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The truth about secured credit cards

Should you get a secured credit card to establish or rebuild your credit? It depends on your unique financial situation. Here's why.

By MSN Money Partner Mar 17, 2014 1:17PM

This post comes from Allison Martin at partner site Money Talks News.


Money Talks News on MSN MoneyCredit scores can literally make or break your personal bank. The higher your credit score, the more money you will save in the form of lower interest rates.


And as for those too-good-to-be-true financing offers advertised on television for big-ticket purchases, they are typically reserved for the "golden children" of credit. Those with less-than-perfect scores must settle for the shabby rates.


So, what if you're new to the credit world or need help giving your three-digit number a boost? Assuming you are running low on options, a secured card is definitely worth considering.


What is a secured credit card?

For starters, a secured credit card is an alternative form of magic plastic that requires a cash deposit, which serves as collateral to establish a line of credit. It caters to newbies or those who are trying to rebuild their credit.


In most instances, your credit line will be determined by the amount you deposit, and most companies have a minimum that ranges from $200 to $500.


However, you may be granted an increase or promoted to an unsecured card after you have displayed responsible card use over an extended period of time. And your cash deposit will be refunded if the card is managed properly.


How secured credit cards rebuild credit

Similar to unsecured accounts, the best secured credit cards report account activity to each of the three major credit bureaus. Therefore, you should make timely payments each month, as 35 percent of your FICO score, the most commonly used credit score, is determined by this factor alone.


If the card issuer you are considering doesn't report to the major credit bureaus, look elsewhere, because possessing that card will do the same thing that a debit or prepaid card does for your credit score: absolutely nothing.


In addition, try to keep the balance on the card low at all times. The amount reported to the credit bureaus is usually what appears on your monthly statement, even if you pay the outstanding amount in full before the due date.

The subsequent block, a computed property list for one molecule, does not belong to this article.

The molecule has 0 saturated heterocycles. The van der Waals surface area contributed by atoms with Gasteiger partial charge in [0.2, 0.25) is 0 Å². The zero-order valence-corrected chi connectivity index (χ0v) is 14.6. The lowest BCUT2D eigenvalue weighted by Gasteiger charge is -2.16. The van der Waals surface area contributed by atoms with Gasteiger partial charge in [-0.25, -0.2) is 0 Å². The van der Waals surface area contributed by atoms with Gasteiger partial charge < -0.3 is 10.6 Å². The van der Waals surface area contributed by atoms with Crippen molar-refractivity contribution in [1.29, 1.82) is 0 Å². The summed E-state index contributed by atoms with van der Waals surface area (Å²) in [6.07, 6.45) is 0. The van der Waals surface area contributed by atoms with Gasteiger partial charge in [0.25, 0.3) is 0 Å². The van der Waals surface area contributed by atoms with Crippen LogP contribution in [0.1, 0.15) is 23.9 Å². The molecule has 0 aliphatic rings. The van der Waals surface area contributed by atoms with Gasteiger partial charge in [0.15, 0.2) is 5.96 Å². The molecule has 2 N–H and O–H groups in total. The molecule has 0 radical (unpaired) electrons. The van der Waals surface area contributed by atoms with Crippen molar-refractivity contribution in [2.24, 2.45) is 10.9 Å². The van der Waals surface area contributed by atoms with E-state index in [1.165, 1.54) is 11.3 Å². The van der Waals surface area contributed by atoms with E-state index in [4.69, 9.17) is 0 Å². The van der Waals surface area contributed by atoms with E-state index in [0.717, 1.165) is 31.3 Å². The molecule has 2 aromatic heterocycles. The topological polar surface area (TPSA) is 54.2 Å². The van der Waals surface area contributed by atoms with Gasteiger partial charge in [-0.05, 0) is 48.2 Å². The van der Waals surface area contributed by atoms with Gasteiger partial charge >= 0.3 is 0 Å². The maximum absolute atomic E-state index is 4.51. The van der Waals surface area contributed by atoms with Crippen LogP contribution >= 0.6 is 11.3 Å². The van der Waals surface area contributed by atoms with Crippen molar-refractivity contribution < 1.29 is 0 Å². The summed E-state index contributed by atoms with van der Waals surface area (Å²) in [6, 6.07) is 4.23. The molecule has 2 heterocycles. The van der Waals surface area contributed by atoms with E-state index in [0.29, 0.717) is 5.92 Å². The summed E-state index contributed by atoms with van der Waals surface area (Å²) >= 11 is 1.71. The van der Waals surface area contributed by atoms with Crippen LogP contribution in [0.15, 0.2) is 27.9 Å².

How low? CreditCards.com says:

(FICO) had told people to keep it to 10 percent or less, says Anthony Sprauve, spokesman for myFico.com, FICO's consumer website.
More recently, the company's stance has softened, he says. Its studies indicate that there is only a minimal score difference between consumers who limit their usage to less than 20 percent and those who keep it to less than 10 percent, he says.

Locked credit cards © Mike Kemp, Getty ImagesShould I get a secured credit card?

A secured credit card isn't for everyone, but it is definitely an effective way to give your credit a boost if used responsibly. If you are a newbie to credit, a FICO score will be generated for you within six months of opening the account. On the other hand, if you are looking to start over, and have no other open cards in tow, the right secured credit card will do the trick.


However, if you already have outstanding debt balances on active accounts that are lingering, it may be wiser to allocate the deposit in that direction instead of opening a secured card just to lower your credit utilization ratio.


The reasoning? John Ulzheimer of Smart Credit says:

First off, when you apply for a secured credit card you're actually applying for credit, which means the issuer is going to pull one of your three credit reports and make a credit card inquiry.
Second, if approved and reported to the credit bureaus, you've got a newly opened credit card dragging down the average age of your account history -- neither of these is good for your credit scores.
Finally, you could have gotten the same value in the balance-to-credit limit ratio by simply taking the money you used as the security deposit and applying it to your credit card debt on an existing credit card. Taking this approach lowers your aggregate credit card balances, while not exposing you to the credit fallout of opening a new account.

And bear in mind that building your credit score takes time. If your credit is already shot, some things will just have to run their course.


Compare your options

As with any other debt instrument, you should read the fine print before signing up because all secured credit cards are not created equal. Bankrate says:

Howard Dvorkin, president of Consolidated Credit Counseling Services Inc. in Fort Lauderdale, Fla., a nonprofit organization that helps people get out of debt, calls secured credit cards "a Clint Eastwood movie -- the good, the bad and the ugly. Some are good. They have low fees and treat customers as customers instead of as cattle. The bad ones take advantage and extort the clients because of their situations. Then there's the ugly, which are completely despicable. They'll give you the card, but you have to buy this insurance policy for $55 a month."

Pay close attention to the disclosures regarding the APR, reporting practices and any other fees that may apply to avoid being caught off guard. Also, confirm that your deposit will be held in an interest-bearing account before signing up.


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